Nativity of our Lord; first Sunday after Christmas

& archive, Year C.

Lord Jesus Christ,
You see how bent over we are
Under the weight of the world’s habits.

Unburden us
Clear the path within our soul
Lift up our heads to see you
Our hearts to love you
And welcome your coming.

Nativity of our Lord; first Sunday after Christmas

“The annunciation is the story of ultimate surprise: God’s messenger breaks into the routine of the ordinary and the predictable, and announces the divine presence among us and within us.” (Margaret Guenther, Holy Listening, Cowley, 1992).

Of course, there are several annunciations in the Advent and Christmas stories, but each one is the “story of ultimate surprise.” And each time an angel arrives in the midst of the ordinary. So too, with the shepherds. They were doing night watch, that long, monotonous stretch of attentiveness in the dark silence as the world sleeps. If messengers carried letters or bundles of needful items, this was not the hour. It was the hour of vigil, of constant alertness for the odd wolf who might slink in amongst the sleeping flock unawares. It was the hour of passing the watch, from one shepherd to another. No one expected anything different; they had done this work for a lifetime.

Abruptly the sky shines! Brilliant light shatters the black night of the field! And in the center of this brighter-than-noon-sun invasion, a voice, an angel!!

“Do not be afraid;
for see–I am bringing you good news
of great joy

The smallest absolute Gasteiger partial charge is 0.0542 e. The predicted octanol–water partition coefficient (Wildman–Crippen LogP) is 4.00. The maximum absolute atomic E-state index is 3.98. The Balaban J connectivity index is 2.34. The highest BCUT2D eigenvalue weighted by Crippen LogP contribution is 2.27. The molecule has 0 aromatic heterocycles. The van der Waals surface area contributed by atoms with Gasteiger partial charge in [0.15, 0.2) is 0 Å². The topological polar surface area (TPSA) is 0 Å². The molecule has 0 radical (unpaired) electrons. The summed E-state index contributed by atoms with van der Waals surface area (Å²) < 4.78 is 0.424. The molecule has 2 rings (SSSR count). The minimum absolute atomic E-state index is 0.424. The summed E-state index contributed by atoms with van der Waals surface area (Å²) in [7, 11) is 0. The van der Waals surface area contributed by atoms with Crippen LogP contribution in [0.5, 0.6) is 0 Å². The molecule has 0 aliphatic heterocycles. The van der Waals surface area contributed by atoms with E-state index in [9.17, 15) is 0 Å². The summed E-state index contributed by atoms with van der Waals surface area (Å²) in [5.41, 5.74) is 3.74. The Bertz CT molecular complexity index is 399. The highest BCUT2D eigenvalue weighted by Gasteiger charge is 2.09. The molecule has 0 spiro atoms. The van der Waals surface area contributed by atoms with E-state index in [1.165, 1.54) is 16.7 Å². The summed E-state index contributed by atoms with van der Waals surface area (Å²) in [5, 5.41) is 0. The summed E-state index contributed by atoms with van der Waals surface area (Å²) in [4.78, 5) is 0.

for all people.”

Startled into full wakefulness and shock, the shepherds now hear a birth announcement (for that is what the angel carries):

To you is born
this day
in the City of David
who is

The announcement includes directions:

This will be the sign for you:
you will find a child
wrapped in bands of cloth
lying in a manger.

Margaret Guenther says that sometimes she asks herself and the persons coming to her for spiritual direction, “What would you do if an angel were waiting in the back seat of your car, or in your office, or at home in your kitchen? You with a deadline to meet, or a spouse who is demanding a little space in your life, or a sick child . . . ?” We could add “. . . or Christmas Day services to plan, or Christmas gifts to give, or the sanctuary to decorate, or hospital visits to make,” for these become the routine and the ordinary at this time of the year.

The shepherds decide to leave the field and to “go now to Bethlehem and see this thing that has taken place, which the Lord has made known to us.” They find the child and worship him.

The invitation here is to recognize and welcome the angelic messengers which invade our consciousness at this time of the year, and to allow their presence and message to lead us to the Christ-child. As we visit that elderly gentleman in the retirement home who remembers little except a childhood Christmas carol, and “Jesus loves me, this I know”, but who does not know what season it is, nor where he now lives, we are in the presence of an angel. For as we listen to this elderly saint sing his childhood carol and chorus, the light of his soul shines in his eyes and for a moment he connects. Like the glory of God which shines in the darkness of the shepherds’ field, God’s light shines in this man’s face. And so we are guided to Bethlehem once more.

Tending to spiritual formation is “about entertaining these seemingly troublesome and unpredictable angels who turn up at surprising and rarely convenient times and places.” (Guenther)

God invites our attention:

Welcome and listen to the angel;
go and find the child in the manger;
be there;

Prayer before reading:

Lord Jesus Christ,
You come to us.
Help me to see as you see,
To recognize your presence.
Open the inn of my life
Prepare my soul to offer you room.

Nativity of our Lord; first Sunday after Christmas

12/24 Monday: Luke 2:1-7
12/25 Tuesday, Christmas Day: Luke 2:8-20
12/26 Wednesday: Psalm 96
12/27 Thursday: Isaiah 9:2-7; 63:7-9
12/28 Friday: John 1:1-14
12/29 Saturday: Luke 2:41-52
12/30 Sunday: Luke 2:41-52